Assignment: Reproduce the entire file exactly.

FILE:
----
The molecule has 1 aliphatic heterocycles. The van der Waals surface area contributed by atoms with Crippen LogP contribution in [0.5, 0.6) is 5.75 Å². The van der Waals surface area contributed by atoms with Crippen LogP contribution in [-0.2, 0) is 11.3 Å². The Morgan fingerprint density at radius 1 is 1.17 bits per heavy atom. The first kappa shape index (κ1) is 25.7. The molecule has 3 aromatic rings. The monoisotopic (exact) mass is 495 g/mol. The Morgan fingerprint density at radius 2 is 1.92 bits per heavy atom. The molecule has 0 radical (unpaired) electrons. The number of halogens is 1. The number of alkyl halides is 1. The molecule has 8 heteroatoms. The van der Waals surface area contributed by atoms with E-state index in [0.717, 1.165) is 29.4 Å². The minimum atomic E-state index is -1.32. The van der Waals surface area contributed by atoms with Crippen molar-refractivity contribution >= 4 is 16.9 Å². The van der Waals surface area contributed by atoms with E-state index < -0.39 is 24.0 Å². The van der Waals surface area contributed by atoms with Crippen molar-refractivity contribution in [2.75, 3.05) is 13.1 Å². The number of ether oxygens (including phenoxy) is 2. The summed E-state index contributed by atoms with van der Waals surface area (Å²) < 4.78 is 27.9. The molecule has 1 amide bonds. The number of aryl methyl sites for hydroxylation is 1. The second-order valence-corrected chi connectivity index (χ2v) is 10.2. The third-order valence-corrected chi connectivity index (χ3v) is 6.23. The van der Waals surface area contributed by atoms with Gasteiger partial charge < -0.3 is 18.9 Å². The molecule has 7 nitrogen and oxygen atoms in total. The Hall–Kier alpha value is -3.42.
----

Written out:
The molecule has 1 aliphatic heterocycles. The van der Waals surface area contributed by atoms with Crippen LogP contribution in [0.5, 0.6) is 5.75 Å². The van der Waals surface area contributed by atoms with Crippen LogP contribution in [-0.2, 0) is 11.3 Å². The Morgan fingerprint density at radius 1 is 1.17 bits per heavy atom. The first kappa shape index (κ1) is 25.7. The molecule has 3 aromatic rings. The monoisotopic (exact) mass is 495 g/mol. The Morgan fingerprint density at radius 2 is 1.92 bits per heavy atom. The molecule has 0 radical (unpaired) electrons. The number of halogens is 1. The number of alkyl halides is 1. The molecule has 8 heteroatoms. The van der Waals surface area contributed by atoms with E-state index in [0.717, 1.165) is 29.4 Å². The minimum atomic E-state index is -1.32. The van der Waals surface area contributed by atoms with Crippen molar-refractivity contribution >= 4 is 16.9 Å². The van der Waals surface area contributed by atoms with E-state index < -0.39 is 24.0 Å². The van der Waals surface area contributed by atoms with Crippen molar-refractivity contribution in [2.75, 3.05) is 13.1 Å². The number of ether oxygens (including phenoxy) is 2. The summed E-state index contributed by atoms with van der Waals surface area (Å²) < 4.78 is 27.9. The molecule has 1 amide bonds. The number of aryl methyl sites for hydroxylation is 1. The second-order valence-corrected chi connectivity index (χ2v) is 10.2. The third-order valence-corrected chi connectivity index (χ3v) is 6.23. The van der Waals surface area contributed by atoms with Gasteiger partial charge < -0.3 is 18.9 Å². The molecule has 7 nitrogen and oxygen atoms in total. The Hall–Kier alpha value is -3.42.